Kingdom Animalia and Development

  1. characteristics of animals
    • eukaryotic and multicellular
    • heterotrophic (internal digestion)
    • motile (in most life stages)
    • diploid
    • lack cell walls; have extracellular matrix instead
    • embryonic layers that become tissues
  2. reproduction
    • gametic life cycle
    • dominant phase is diploid
    • asexual is common (unfertilized eggs, some inverts)
  3. cleavage
    • the diploid zygote begins division
    • cells divide but do not increase in size
    • followed by blastula formation
  4. blastula formation
    a clump of cells form a hollow ball (blasatula) filled with fluid
  5. gastrulation
    invagination of the hollow ball through cell migration creates two layers of cells (endoderm and ectoderm)
  6. archenteron
    • interior cavity of the gastrula
    • eventually forms the digestive tract
    • hole on one side is blastopore; becomes mouth/anus depending on species
  7. different ways that zygote develops into adult:
    direct process or metamorphosis
  8. adult
    sexually mature organism
  9. direct process
    • gradual development
    • child looks like a mini-adult
  10. metamorphosis
    • juveniles (larvae) look different from adult; behaviors may differ
    • undergoes a dramatic change into adult stage
  11. Hox genes
    • produce proteins that control the action of other developmental genes
    • contain 180 nucleotide sequences (homeoboxes)
    • probably evolved early
    • in all animals, variations in some plants
    • deals with pattern formation, appendage positioning, differentiation
    • diversity in homeoboxes can explain diversity in body form
  12. hypotheses for diversification of animal phyla (cambrian explosion):
    • prevalence of oxygen and availability for aerobic respiration allowed for bigger, more complex forms
    • formation of Hox genes and variations
    • new predatory/prey relationships required evolutionary advantages over the other
  13. bilateral symmetry
    • typically motile
    • different planes of division: dorsal/ventral, left/right, anterior/posterior
    • cephalization
    • adapted for those who move into their environment headfirst
  14. radial symmetry
    • typically sessile or planktonic
    • allows organisms to meet environment from all sides
    • dorsal/ventral plane
  15. germ layers
    • in embryo
    • give rise to animal tissues
    • ectoderm, endoderm, mesoderm
  16. diploblastic
    • includes endoderm and ectoderm
    • ex cnidarians
  17. triploblastic
    • includes ectoderm, endoderm, and a mesoderm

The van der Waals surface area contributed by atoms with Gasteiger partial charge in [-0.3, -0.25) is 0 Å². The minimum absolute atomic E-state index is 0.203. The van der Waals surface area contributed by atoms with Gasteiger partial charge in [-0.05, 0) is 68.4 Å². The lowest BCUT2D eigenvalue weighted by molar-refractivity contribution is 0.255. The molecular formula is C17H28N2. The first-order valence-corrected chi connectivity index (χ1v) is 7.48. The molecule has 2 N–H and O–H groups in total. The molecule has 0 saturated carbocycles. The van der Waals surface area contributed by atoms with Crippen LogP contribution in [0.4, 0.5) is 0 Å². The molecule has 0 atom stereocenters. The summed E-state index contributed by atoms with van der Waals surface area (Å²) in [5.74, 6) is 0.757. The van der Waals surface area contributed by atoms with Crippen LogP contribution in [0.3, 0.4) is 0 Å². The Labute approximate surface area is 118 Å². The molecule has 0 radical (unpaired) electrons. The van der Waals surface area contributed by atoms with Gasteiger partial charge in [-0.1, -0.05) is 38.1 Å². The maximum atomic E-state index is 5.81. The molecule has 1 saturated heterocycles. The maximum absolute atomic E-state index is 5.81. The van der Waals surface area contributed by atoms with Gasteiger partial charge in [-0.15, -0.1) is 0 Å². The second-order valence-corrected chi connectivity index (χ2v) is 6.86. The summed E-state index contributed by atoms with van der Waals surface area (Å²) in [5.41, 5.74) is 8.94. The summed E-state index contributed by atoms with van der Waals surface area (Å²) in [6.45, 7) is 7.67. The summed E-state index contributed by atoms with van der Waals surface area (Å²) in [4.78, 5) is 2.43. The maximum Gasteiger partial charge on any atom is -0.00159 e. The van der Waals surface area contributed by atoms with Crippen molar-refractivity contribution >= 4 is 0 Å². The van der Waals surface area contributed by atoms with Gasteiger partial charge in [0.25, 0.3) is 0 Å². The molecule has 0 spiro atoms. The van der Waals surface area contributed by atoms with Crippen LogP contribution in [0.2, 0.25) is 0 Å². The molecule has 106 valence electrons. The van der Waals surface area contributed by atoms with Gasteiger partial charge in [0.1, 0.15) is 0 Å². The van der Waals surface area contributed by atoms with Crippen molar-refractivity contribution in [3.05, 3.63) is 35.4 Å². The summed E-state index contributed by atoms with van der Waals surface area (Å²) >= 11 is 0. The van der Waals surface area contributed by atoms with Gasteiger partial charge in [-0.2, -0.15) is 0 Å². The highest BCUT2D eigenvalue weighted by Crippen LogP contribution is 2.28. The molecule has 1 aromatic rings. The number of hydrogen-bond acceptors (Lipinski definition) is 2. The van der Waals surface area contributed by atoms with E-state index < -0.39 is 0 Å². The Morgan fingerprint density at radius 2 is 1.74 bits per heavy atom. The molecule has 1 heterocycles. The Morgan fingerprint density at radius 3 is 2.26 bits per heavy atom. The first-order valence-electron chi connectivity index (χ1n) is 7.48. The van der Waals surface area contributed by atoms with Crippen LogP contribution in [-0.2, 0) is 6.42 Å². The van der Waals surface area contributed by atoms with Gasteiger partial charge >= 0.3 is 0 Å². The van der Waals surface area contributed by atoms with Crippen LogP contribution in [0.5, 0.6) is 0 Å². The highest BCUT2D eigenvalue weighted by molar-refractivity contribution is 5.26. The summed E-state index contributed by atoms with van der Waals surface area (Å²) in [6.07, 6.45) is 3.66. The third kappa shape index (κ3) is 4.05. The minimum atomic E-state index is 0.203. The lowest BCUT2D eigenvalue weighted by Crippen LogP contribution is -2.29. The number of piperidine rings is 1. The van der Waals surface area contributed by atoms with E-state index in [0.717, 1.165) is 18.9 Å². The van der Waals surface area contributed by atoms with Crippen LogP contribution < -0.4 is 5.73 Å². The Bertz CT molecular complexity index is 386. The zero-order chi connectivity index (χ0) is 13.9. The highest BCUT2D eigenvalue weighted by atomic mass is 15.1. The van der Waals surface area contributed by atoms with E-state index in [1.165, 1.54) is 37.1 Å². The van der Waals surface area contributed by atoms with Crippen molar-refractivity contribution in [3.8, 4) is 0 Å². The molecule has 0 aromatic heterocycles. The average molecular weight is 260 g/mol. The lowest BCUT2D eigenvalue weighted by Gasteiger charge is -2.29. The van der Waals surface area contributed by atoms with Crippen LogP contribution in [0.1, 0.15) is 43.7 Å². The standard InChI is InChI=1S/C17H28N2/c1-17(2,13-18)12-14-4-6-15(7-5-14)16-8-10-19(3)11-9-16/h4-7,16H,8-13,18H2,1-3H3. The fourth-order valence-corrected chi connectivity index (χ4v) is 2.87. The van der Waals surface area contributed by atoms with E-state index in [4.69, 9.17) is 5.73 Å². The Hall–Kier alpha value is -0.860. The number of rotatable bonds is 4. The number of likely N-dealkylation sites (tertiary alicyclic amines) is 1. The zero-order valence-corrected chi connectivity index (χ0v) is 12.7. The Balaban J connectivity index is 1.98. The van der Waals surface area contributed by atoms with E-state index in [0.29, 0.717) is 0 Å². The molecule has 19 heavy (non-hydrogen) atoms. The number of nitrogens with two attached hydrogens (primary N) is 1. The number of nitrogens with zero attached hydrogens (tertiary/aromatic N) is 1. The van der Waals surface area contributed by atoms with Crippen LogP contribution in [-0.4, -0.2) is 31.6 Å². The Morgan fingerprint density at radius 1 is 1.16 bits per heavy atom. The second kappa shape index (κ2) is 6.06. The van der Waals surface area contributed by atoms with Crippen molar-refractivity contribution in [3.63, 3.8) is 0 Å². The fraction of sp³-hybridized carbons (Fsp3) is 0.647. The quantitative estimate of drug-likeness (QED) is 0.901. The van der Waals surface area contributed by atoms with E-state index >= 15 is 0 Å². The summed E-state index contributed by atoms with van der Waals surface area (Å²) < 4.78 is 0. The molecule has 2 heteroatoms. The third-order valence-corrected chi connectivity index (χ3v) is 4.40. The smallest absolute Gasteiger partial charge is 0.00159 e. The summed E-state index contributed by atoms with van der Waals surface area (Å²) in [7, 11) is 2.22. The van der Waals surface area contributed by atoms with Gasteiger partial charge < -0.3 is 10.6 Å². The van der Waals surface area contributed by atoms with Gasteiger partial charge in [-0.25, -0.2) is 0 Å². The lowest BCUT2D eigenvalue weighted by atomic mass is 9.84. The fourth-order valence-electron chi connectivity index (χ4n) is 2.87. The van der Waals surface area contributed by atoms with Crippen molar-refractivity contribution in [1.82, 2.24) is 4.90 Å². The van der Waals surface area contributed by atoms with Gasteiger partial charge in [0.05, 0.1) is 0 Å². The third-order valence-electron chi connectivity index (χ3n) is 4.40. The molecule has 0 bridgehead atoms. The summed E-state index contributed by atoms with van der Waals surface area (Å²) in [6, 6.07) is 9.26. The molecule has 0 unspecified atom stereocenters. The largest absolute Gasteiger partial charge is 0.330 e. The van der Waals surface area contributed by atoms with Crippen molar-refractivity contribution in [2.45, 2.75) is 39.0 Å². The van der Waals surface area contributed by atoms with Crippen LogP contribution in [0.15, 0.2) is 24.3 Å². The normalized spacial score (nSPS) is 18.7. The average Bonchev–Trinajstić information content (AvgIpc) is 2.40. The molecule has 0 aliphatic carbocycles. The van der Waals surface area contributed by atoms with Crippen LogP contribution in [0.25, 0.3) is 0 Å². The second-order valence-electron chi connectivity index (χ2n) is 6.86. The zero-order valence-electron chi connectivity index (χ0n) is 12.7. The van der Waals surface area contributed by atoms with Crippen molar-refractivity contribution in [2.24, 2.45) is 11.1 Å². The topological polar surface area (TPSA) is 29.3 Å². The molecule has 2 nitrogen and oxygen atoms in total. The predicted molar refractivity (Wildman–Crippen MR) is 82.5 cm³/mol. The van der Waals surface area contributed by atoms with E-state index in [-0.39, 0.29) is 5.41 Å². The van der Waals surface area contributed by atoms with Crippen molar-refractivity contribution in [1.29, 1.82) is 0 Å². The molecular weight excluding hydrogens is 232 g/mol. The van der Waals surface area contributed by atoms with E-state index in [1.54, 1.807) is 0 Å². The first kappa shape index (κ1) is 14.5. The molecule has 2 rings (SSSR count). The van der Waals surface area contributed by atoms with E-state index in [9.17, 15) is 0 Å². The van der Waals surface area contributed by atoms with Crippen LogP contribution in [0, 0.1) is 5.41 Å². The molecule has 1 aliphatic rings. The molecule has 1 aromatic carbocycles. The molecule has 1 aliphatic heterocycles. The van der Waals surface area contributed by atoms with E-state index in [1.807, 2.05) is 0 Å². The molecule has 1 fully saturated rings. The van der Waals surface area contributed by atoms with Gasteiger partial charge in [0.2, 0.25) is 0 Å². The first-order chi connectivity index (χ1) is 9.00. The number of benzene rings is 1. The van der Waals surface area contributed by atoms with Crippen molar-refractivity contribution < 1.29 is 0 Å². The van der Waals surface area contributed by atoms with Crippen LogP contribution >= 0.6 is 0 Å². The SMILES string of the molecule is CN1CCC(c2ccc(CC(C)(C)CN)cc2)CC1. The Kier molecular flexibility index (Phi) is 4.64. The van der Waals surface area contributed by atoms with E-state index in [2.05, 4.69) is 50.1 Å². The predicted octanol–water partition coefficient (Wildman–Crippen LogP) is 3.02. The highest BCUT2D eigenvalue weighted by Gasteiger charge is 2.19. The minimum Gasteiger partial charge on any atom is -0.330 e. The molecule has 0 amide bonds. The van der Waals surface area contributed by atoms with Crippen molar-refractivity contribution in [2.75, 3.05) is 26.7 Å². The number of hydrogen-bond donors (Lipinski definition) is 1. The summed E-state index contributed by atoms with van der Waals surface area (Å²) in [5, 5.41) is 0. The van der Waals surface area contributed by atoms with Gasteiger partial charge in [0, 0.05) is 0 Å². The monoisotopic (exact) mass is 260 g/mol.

• typical of bilaterally symmetric organisms
  18. ectoderm
    gives rise to skin (integument), nervous system
  19. endoderm
    gives rise to digestive organs
  20. mesoderm
    • between ectoderm and endoderm
    • gives rise to other organs
  21. coelomate
    • have a body cavity (coelom)
    • organs are suspended
    • allows for independent movement of organs
    • ex human, earthworm
  22. acoelomate
    • no body cavity
    • tissues directly oppose one another
    • ex flatworm (platyhelminthes)
  23. pseudocoelomate
    • cavity only partially lined by mesoderm
    • ex roundworm
  24. spiral cleavage
    the planes of cell division are diagonal to the vertical axis of the embryo
  25. determinate cleavage
    rigidly casts the developmental fate of each embryonic cell very early
  26. radial cleavage
    cell division planes are either parallel or perpendicular to the vertical axis of the embryo
  27. indeterminate cleavage
    each cell produced by early cleavage divisions retains the capacity to develop into a complete embryo
  28. deuterostomes
    • radial, indeterminate cleavage
    • the coelom forms from mesodermal outpocketings of the archenteron
    • blastopore develops into anus
  29. protostomes
    • spiral, determinate cleavage
    • the coelom forms from splits in the mesoderm
    • blastopore develops into mouth
  30. metazoa
    the animal clade
  31. eumetazoa
    animal clade with true tissues
  32. clade bilateria
    • bilateral symmetry
    • triploblastic
  33. clade deuterostomia
    • chordates, other phyla
    • traditional and molecular views of animal phylogeny disagree as to which other phyla are also deuterostomes
  34. three major clades of bilaterally symmetrical animals
    • deuterostomia
    • lophotrochozoa
    • ecdysozoa
  35. ecdyzoa
    • nematoda, arthropoda
    • exhibit ecdysis
    • secrete external skeletons
  36. lophotrochozoa
    • platyhelminthes, rotifera, ectoprocta, brachiopoda, mollusca, annelida
    • lophophore and trochophore larvae
  37. deuterostomia
    echinodermata, chordata
Card Set
Kingdom Animalia and Development
body plans, derived features